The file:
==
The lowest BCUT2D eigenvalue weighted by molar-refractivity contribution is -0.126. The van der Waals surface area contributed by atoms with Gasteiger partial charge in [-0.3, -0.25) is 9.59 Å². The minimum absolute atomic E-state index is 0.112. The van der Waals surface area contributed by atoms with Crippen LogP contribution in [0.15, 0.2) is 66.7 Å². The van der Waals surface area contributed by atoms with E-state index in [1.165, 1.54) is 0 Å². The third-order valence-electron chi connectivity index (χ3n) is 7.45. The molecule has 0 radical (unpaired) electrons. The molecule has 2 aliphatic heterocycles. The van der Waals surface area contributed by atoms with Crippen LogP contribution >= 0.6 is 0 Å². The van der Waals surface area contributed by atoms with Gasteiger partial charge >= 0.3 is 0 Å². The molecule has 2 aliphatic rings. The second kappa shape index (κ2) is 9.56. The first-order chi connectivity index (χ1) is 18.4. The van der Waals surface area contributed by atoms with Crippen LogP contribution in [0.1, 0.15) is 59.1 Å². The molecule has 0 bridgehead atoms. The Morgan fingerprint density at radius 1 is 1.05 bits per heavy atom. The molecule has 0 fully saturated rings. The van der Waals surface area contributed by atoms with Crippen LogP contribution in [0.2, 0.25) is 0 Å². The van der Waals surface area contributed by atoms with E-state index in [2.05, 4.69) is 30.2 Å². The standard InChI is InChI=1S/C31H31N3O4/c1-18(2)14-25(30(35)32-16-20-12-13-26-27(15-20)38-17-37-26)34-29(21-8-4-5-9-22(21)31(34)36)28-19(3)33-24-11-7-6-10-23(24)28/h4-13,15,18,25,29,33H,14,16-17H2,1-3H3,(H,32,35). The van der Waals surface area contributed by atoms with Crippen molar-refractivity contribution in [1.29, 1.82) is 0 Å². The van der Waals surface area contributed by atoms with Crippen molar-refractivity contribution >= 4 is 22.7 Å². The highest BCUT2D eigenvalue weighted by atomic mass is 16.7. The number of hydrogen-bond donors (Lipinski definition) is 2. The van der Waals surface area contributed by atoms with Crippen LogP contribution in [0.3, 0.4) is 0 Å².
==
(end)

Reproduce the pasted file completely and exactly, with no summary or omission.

The lowest BCUT2D eigenvalue weighted by molar-refractivity contribution is -0.126. The van der Waals surface area contributed by atoms with Gasteiger partial charge in [-0.3, -0.25) is 9.59 Å². The minimum absolute atomic E-state index is 0.112. The van der Waals surface area contributed by atoms with Crippen LogP contribution in [0.15, 0.2) is 66.7 Å². The van der Waals surface area contributed by atoms with E-state index in [1.165, 1.54) is 0 Å². The third-order valence-electron chi connectivity index (χ3n) is 7.45. The molecule has 0 radical (unpaired) electrons. The molecule has 2 aliphatic heterocycles. The van der Waals surface area contributed by atoms with Crippen LogP contribution >= 0.6 is 0 Å². The van der Waals surface area contributed by atoms with Gasteiger partial charge >= 0.3 is 0 Å². The molecule has 2 aliphatic rings. The second kappa shape index (κ2) is 9.56. The first-order chi connectivity index (χ1) is 18.4. The van der Waals surface area contributed by atoms with Crippen LogP contribution in [0.1, 0.15) is 59.1 Å². The molecule has 0 bridgehead atoms. The Morgan fingerprint density at radius 1 is 1.05 bits per heavy atom. The molecule has 0 fully saturated rings. The van der Waals surface area contributed by atoms with Crippen LogP contribution in [0.2, 0.25) is 0 Å². The van der Waals surface area contributed by atoms with E-state index in [2.05, 4.69) is 30.2 Å². The standard InChI is InChI=1S/C31H31N3O4/c1-18(2)14-25(30(35)32-16-20-12-13-26-27(15-20)38-17-37-26)34-29(21-8-4-5-9-22(21)31(34)36)28-19(3)33-24-11-7-6-10-23(24)28/h4-13,15,18,25,29,33H,14,16-17H2,1-3H3,(H,32,35). The van der Waals surface area contributed by atoms with Crippen molar-refractivity contribution in [1.29, 1.82) is 0 Å². The van der Waals surface area contributed by atoms with Crippen molar-refractivity contribution >= 4 is 22.7 Å². The highest BCUT2D eigenvalue weighted by atomic mass is 16.7. The number of hydrogen-bond donors (Lipinski definition) is 2. The van der Waals surface area contributed by atoms with Crippen LogP contribution in [0.3, 0.4) is 0 Å².